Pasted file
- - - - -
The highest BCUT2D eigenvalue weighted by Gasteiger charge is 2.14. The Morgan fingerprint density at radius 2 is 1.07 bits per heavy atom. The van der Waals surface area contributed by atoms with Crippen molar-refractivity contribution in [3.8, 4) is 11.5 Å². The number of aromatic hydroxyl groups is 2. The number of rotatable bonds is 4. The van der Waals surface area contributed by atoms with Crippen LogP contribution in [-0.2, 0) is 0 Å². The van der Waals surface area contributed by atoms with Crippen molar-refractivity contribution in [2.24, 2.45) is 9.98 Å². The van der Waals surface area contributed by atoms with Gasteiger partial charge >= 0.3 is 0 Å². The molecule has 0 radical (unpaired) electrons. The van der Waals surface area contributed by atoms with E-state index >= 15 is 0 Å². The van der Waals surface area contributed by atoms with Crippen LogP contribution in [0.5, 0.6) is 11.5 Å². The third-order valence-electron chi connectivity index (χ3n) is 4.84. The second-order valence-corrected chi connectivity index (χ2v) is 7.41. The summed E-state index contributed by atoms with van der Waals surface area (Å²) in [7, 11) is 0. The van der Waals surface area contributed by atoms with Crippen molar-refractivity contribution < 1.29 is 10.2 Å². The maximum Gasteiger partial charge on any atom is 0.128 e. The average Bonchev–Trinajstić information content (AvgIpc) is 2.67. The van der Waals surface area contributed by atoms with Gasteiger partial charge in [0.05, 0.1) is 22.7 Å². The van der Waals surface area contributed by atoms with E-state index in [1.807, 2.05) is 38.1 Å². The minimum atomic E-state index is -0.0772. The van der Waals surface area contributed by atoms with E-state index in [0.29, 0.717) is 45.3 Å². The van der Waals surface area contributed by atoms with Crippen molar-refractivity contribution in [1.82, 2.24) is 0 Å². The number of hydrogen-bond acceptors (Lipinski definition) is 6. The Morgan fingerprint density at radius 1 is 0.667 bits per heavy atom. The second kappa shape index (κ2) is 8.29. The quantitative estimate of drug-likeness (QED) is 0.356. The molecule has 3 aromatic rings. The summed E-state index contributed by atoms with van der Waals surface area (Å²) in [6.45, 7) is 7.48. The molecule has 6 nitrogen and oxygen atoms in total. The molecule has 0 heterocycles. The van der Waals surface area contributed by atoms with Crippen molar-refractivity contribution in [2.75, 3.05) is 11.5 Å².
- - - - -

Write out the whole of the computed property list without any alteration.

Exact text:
The highest BCUT2D eigenvalue weighted by Gasteiger charge is 2.14. The Morgan fingerprint density at radius 2 is 1.07 bits per heavy atom. The van der Waals surface area contributed by atoms with Crippen molar-refractivity contribution in [3.8, 4) is 11.5 Å². The number of aromatic hydroxyl groups is 2. The number of rotatable bonds is 4. The van der Waals surface area contributed by atoms with Crippen LogP contribution in [-0.2, 0) is 0 Å². The van der Waals surface area contributed by atoms with Crippen molar-refractivity contribution in [2.24, 2.45) is 9.98 Å². The van der Waals surface area contributed by atoms with Gasteiger partial charge >= 0.3 is 0 Å². The molecule has 0 radical (unpaired) electrons. The van der Waals surface area contributed by atoms with E-state index >= 15 is 0 Å². The van der Waals surface area contributed by atoms with Crippen LogP contribution in [0.5, 0.6) is 11.5 Å². The third-order valence-electron chi connectivity index (χ3n) is 4.84. The second-order valence-corrected chi connectivity index (χ2v) is 7.41. The summed E-state index contributed by atoms with van der Waals surface area (Å²) in [7, 11) is 0. The van der Waals surface area contributed by atoms with Crippen molar-refractivity contribution < 1.29 is 10.2 Å². The maximum Gasteiger partial charge on any atom is 0.128 e. The average Bonchev–Trinajstić information content (AvgIpc) is 2.67. The van der Waals surface area contributed by atoms with Gasteiger partial charge in [0.05, 0.1) is 22.7 Å². The van der Waals surface area contributed by atoms with E-state index in [1.807, 2.05) is 38.1 Å². The minimum atomic E-state index is -0.0772. The van der Waals surface area contributed by atoms with E-state index in [0.29, 0.717) is 45.3 Å². The van der Waals surface area contributed by atoms with Crippen molar-refractivity contribution in [1.82, 2.24) is 0 Å². The number of hydrogen-bond acceptors (Lipinski definition) is 6. The Morgan fingerprint density at radius 1 is 0.667 bits per heavy atom. The second kappa shape index (κ2) is 8.29. The quantitative estimate of drug-likeness (QED) is 0.356. The molecule has 3 aromatic rings. The summed E-state index contributed by atoms with van der Waals surface area (Å²) in [6.45, 7) is 7.48. The molecule has 6 nitrogen and oxygen atoms in total. The molecule has 0 heterocycles. The van der Waals surface area contributed by atoms with Crippen molar-refractivity contribution in [2.75, 3.05) is 11.5 Å².